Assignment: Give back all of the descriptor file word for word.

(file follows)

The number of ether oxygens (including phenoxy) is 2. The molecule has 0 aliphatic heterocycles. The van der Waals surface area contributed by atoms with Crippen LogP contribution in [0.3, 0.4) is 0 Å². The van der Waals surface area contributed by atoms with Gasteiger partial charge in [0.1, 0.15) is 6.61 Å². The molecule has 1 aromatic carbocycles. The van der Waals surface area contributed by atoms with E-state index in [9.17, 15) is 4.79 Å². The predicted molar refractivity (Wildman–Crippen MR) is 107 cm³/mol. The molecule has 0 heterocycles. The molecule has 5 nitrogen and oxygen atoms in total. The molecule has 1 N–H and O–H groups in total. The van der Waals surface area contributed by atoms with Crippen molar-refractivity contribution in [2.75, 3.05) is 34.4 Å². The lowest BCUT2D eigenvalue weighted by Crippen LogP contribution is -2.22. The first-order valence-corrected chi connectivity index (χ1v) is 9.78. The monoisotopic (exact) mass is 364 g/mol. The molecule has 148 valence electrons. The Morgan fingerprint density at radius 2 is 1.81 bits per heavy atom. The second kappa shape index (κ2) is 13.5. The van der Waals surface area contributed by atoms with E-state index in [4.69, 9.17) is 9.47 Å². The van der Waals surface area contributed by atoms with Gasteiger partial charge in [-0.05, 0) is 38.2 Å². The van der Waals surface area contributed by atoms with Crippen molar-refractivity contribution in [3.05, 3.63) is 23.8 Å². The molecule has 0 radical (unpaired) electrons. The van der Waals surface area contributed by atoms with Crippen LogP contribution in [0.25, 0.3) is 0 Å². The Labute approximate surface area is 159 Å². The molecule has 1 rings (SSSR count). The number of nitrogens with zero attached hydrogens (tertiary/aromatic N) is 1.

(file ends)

The number of ether oxygens (including phenoxy) is 2. The molecule has 0 aliphatic heterocycles. The van der Waals surface area contributed by atoms with Crippen LogP contribution in [0.3, 0.4) is 0 Å². The van der Waals surface area contributed by atoms with Gasteiger partial charge in [0.1, 0.15) is 6.61 Å². The molecule has 1 aromatic carbocycles. The van der Waals surface area contributed by atoms with E-state index in [9.17, 15) is 4.79 Å². The predicted molar refractivity (Wildman–Crippen MR) is 107 cm³/mol. The molecule has 0 heterocycles. The molecule has 5 nitrogen and oxygen atoms in total. The molecule has 1 N–H and O–H groups in total. The van der Waals surface area contributed by atoms with Crippen molar-refractivity contribution in [2.75, 3.05) is 34.4 Å². The lowest BCUT2D eigenvalue weighted by Crippen LogP contribution is -2.22. The first-order valence-corrected chi connectivity index (χ1v) is 9.78. The monoisotopic (exact) mass is 364 g/mol. The molecule has 148 valence electrons. The Morgan fingerprint density at radius 2 is 1.81 bits per heavy atom. The second kappa shape index (κ2) is 13.5. The van der Waals surface area contributed by atoms with E-state index in [4.69, 9.17) is 9.47 Å². The van der Waals surface area contributed by atoms with Gasteiger partial charge in [-0.05, 0) is 38.2 Å². The van der Waals surface area contributed by atoms with Crippen molar-refractivity contribution in [3.05, 3.63) is 23.8 Å². The molecule has 0 radical (unpaired) electrons. The van der Waals surface area contributed by atoms with Crippen LogP contribution in [0.25, 0.3) is 0 Å². The Labute approximate surface area is 159 Å². The molecule has 1 rings (SSSR count). The number of nitrogens with zero attached hydrogens (tertiary/aromatic N) is 1.